It is. We need to build and grow, and we’re very well placed in terms of when the wider global economy recovers. We should be able to grow and to build off the back of this recovery.Why do you think that people should choose to invest in Ireland’s scientific research community, over those of other European member states?
Obviously, I am a little bit biased in this respect, but I would say that we certainly have a representation of strong research teams in key areas. Our national research community is very accessible to industry, there is significant support available from the state to facilitate interaction and Ireland has a very enterprise-friendly commercialisation system.
June 2012, we published new national intellectual property guidelines and our objective is to make intellectual property originating from the public research system, as accessible as possible to industry, both domestically and internationally. There are a host of different reasons that make Ireland an attractive option for the enterprise sector and there is an awful lot of support available to encourage effective collaboration.What are your main priorities for the coming year?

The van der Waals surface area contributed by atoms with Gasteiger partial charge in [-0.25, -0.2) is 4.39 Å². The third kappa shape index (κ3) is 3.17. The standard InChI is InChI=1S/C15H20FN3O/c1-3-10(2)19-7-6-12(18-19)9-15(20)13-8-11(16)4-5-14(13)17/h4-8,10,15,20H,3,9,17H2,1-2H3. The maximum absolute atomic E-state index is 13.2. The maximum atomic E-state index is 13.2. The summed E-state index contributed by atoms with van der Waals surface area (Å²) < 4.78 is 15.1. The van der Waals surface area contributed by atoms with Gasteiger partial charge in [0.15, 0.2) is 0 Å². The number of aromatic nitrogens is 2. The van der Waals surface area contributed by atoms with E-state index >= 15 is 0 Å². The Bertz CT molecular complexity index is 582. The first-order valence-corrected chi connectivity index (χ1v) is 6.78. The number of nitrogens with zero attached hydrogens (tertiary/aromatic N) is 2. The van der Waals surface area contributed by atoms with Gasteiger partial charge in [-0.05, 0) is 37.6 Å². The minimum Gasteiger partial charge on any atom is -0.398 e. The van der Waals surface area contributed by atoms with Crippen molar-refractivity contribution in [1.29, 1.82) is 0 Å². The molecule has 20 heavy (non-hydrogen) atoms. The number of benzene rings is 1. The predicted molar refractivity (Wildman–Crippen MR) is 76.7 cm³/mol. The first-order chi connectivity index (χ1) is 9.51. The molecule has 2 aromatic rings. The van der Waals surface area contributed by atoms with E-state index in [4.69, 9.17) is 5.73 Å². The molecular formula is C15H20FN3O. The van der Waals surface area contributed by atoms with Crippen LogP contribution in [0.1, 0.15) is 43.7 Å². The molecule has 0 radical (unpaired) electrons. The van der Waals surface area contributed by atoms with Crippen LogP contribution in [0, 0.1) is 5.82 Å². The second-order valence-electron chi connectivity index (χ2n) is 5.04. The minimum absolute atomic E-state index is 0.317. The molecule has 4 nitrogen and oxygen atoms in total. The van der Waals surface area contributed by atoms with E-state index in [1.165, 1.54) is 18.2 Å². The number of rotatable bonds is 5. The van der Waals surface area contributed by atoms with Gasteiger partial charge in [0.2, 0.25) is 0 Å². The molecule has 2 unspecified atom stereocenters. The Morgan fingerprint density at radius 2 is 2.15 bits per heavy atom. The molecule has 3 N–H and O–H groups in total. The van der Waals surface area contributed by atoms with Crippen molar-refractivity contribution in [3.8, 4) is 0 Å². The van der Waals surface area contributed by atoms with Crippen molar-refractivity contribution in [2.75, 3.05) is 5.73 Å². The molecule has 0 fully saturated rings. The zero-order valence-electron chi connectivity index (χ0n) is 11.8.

Essentially, our priorities haven’t really changed all that much in the last couple of years. As I said, we have invested strongly to create a science and research system infrastructure and to develop the best human capital. Now that this has reached a critical mass, our job is to help the research community to bring their developments to market.
We will therefore have a significant focus this year on supporting spin-out companies. Enterprise Ireland is the largest seed investor in Europe in terms of deal flow, and so spin-outs from third-level research projects remain a high priority for us. However, we also provide one-on-one support for companies in Ireland to help source suitable technologies for licensing.
So, spin-outs, licensing and technologies from the third-level sectors are very important. We currently have a number of large industry-academic collaborative programmes in development in key sectors such as medical technologies, connected health and pharmaceuticals. We are committed to developing these three important areas.So there are plenty of reasons to be optimistic?
Absolutely.Dr Keith O’Neill, thank you very much for taking the time to speak with me today…1 Life science sector profile